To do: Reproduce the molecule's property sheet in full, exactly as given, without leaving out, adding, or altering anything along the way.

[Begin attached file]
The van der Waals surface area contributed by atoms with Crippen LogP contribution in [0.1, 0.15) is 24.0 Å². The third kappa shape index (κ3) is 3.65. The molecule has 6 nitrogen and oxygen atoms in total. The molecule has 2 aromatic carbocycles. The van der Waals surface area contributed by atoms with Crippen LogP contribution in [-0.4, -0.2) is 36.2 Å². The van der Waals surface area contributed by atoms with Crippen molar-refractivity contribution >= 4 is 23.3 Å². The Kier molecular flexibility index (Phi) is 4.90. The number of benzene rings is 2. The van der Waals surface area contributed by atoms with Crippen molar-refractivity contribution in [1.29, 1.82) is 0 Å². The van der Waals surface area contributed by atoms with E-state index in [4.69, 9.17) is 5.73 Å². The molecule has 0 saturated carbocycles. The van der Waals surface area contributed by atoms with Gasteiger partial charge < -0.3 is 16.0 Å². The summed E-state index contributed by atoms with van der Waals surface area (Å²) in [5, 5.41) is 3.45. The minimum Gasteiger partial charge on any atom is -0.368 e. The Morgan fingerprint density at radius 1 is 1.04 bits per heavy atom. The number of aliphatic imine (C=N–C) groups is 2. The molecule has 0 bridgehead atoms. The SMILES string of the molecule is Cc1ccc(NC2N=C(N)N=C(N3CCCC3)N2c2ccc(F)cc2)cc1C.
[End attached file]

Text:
The van der Waals surface area contributed by atoms with Crippen LogP contribution in [0.1, 0.15) is 24.0 Å². The third kappa shape index (κ3) is 3.65. The molecule has 6 nitrogen and oxygen atoms in total. The molecule has 2 aromatic carbocycles. The van der Waals surface area contributed by atoms with Crippen LogP contribution in [-0.4, -0.2) is 36.2 Å². The van der Waals surface area contributed by atoms with Crippen molar-refractivity contribution >= 4 is 23.3 Å². The Kier molecular flexibility index (Phi) is 4.90. The number of benzene rings is 2. The van der Waals surface area contributed by atoms with Crippen molar-refractivity contribution in [1.29, 1.82) is 0 Å². The van der Waals surface area contributed by atoms with E-state index in [4.69, 9.17) is 5.73 Å². The molecule has 0 saturated carbocycles. The van der Waals surface area contributed by atoms with Gasteiger partial charge < -0.3 is 16.0 Å². The summed E-state index contributed by atoms with van der Waals surface area (Å²) in [5, 5.41) is 3.45. The minimum Gasteiger partial charge on any atom is -0.368 e. The Morgan fingerprint density at radius 1 is 1.04 bits per heavy atom. The number of aliphatic imine (C=N–C) groups is 2. The molecule has 0 bridgehead atoms. The SMILES string of the molecule is Cc1ccc(NC2N=C(N)N=C(N3CCCC3)N2c2ccc(F)cc2)cc1C.